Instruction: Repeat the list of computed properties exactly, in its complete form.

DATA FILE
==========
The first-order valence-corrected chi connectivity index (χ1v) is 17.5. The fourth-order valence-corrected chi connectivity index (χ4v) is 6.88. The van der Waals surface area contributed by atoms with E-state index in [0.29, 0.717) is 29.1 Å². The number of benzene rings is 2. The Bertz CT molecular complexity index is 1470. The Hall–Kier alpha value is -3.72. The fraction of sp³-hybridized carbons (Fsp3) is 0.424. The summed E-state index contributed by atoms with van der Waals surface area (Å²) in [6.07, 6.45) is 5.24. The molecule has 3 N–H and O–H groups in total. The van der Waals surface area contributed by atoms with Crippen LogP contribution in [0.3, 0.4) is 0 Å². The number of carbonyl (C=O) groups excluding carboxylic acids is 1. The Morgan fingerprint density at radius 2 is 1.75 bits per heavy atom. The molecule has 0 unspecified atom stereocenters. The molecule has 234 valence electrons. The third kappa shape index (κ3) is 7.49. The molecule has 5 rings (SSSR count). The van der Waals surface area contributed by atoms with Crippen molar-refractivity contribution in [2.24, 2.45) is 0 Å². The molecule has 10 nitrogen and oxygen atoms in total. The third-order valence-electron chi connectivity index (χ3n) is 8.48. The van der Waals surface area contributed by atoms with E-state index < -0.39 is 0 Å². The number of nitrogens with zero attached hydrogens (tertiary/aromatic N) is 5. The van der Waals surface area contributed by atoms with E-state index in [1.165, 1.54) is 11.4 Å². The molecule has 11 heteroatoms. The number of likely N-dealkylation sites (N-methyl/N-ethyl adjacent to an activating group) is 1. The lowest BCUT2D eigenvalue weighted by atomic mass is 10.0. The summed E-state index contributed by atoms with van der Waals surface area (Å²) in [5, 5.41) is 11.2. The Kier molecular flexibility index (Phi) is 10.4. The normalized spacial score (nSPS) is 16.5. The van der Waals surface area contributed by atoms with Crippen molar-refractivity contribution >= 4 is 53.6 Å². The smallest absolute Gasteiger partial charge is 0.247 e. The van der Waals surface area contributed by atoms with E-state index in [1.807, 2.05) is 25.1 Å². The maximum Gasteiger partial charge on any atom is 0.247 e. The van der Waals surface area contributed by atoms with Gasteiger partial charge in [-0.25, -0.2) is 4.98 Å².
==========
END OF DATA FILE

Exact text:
The first-order valence-corrected chi connectivity index (χ1v) is 17.5. The fourth-order valence-corrected chi connectivity index (χ4v) is 6.88. The van der Waals surface area contributed by atoms with E-state index in [0.29, 0.717) is 29.1 Å². The number of benzene rings is 2. The Bertz CT molecular complexity index is 1470. The Hall–Kier alpha value is -3.72. The fraction of sp³-hybridized carbons (Fsp3) is 0.424. The summed E-state index contributed by atoms with van der Waals surface area (Å²) in [6.07, 6.45) is 5.24. The molecule has 3 N–H and O–H groups in total. The van der Waals surface area contributed by atoms with Crippen LogP contribution in [0.3, 0.4) is 0 Å². The number of carbonyl (C=O) groups excluding carboxylic acids is 1. The Morgan fingerprint density at radius 2 is 1.75 bits per heavy atom. The molecule has 0 unspecified atom stereocenters. The molecule has 234 valence electrons. The third kappa shape index (κ3) is 7.49. The molecule has 5 rings (SSSR count). The van der Waals surface area contributed by atoms with Crippen molar-refractivity contribution in [2.24, 2.45) is 0 Å². The molecule has 10 nitrogen and oxygen atoms in total. The third-order valence-electron chi connectivity index (χ3n) is 8.48. The van der Waals surface area contributed by atoms with E-state index < -0.39 is 0 Å². The number of nitrogens with zero attached hydrogens (tertiary/aromatic N) is 5. The van der Waals surface area contributed by atoms with E-state index in [1.165, 1.54) is 11.4 Å². The molecule has 11 heteroatoms. The number of likely N-dealkylation sites (N-methyl/N-ethyl adjacent to an activating group) is 1. The lowest BCUT2D eigenvalue weighted by atomic mass is 10.0. The summed E-state index contributed by atoms with van der Waals surface area (Å²) in [5, 5.41) is 11.2. The Kier molecular flexibility index (Phi) is 10.4. The normalized spacial score (nSPS) is 16.5. The van der Waals surface area contributed by atoms with Crippen molar-refractivity contribution >= 4 is 53.6 Å². The smallest absolute Gasteiger partial charge is 0.247 e. The van der Waals surface area contributed by atoms with E-state index in [1.807, 2.05) is 25.1 Å². The maximum Gasteiger partial charge on any atom is 0.247 e. The van der Waals surface area contributed by atoms with Gasteiger partial charge in [-0.25, -0.2) is 4.98 Å².